The standard deviation can also be used to represent how many scores do not deviate more than one standard deviation from the mean. For normal distributions, it applies that approximately two thirds of the scors fall within one standard deviation (above and below) the mean. Approximately 95% of the scores fall within two standard deviations from the mean.

Another formula for the variance is given by formula 2 (see formula sheet). Another formula for the standard deviation is given by formula 3 (see formula sheet). These formulas are not used frequently anymore, because it demands many hands on computations.

When calculating the variance and standard deviation, be aware of extreme scores, because these measures are very sensitive therefore. An extreme score obviously has a high deviance from the mean and high deviances from the mean are disproportionally represented in the variances.

## When is the coefficient of variation used?

Imagine, we have two tests to measure long-term memory. For one of the tests, the data show a mean of 15 and a standard deviation of 3.5 For the other test, the data show a mean of 75 and a standard deviation of 10.5. Which test will you choose? Perhaps the second, because it shows more variance in scores and has a larger standard deviation. However, the standard deviation is based on the deviances from the mean and because the mean of the second test is higher, the values can more easily deviate from the mean. To assess the standard deviation, we should therefore take into account the size of the mean. To compare the two tests, we should use the means. To do so, we can use the *coefficient of variation (CV)* = standard deviation / mean. Multiplying with 100 provides the percentage. The first test has a CV of 23.3. The second test has a CV of 14. Based on these values, we would choose the first test.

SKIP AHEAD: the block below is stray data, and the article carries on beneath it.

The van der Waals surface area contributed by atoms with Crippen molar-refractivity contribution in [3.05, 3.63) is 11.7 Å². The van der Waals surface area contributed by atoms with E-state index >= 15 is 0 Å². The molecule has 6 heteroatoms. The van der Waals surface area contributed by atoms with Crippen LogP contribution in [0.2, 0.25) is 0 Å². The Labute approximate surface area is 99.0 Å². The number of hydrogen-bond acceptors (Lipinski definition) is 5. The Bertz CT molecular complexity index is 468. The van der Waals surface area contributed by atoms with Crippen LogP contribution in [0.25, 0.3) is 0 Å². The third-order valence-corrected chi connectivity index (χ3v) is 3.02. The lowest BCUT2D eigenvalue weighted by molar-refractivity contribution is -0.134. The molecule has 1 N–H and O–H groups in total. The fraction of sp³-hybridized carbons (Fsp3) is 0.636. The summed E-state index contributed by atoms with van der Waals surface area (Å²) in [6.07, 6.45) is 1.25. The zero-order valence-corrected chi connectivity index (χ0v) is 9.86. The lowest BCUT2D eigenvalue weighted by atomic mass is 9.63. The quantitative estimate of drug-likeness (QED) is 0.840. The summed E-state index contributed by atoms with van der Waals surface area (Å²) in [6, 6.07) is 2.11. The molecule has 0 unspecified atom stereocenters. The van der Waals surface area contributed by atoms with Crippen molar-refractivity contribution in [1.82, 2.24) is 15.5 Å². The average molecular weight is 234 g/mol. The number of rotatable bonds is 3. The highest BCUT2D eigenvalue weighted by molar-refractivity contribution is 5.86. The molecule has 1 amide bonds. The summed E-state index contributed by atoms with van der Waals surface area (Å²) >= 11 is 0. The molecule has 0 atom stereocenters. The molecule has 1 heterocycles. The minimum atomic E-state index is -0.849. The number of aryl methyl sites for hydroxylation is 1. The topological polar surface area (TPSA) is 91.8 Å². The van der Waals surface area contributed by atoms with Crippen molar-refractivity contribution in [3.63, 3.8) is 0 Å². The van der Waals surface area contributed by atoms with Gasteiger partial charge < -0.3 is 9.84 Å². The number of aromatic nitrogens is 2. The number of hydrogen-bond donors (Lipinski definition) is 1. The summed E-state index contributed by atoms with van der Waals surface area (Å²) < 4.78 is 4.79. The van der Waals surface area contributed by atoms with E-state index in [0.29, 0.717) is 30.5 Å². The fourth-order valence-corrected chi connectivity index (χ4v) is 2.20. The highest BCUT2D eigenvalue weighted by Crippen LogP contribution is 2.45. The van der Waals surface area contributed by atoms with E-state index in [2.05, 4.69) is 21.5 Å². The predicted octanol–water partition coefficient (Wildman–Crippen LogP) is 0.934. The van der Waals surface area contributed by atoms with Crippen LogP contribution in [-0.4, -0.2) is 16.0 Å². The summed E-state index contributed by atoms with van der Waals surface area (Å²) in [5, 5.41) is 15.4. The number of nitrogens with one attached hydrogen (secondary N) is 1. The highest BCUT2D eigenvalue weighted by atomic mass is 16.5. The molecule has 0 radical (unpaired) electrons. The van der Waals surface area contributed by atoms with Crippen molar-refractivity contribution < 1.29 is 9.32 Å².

## What is an unbiased estimator?

Although we usually work with samples, we aim to infer something about the population. We use statistics (data of samples) to estimate the parameters (characteristics of the population). Statistics use Roman letters, and parameters are written by Greek letters. For instance, the population mean is denoted by *μ *(mu). How well the estimation of the parameter is, depends on the choice of statistics. Estimations can be biased and biased. In general, we aim to have unbiased estimators.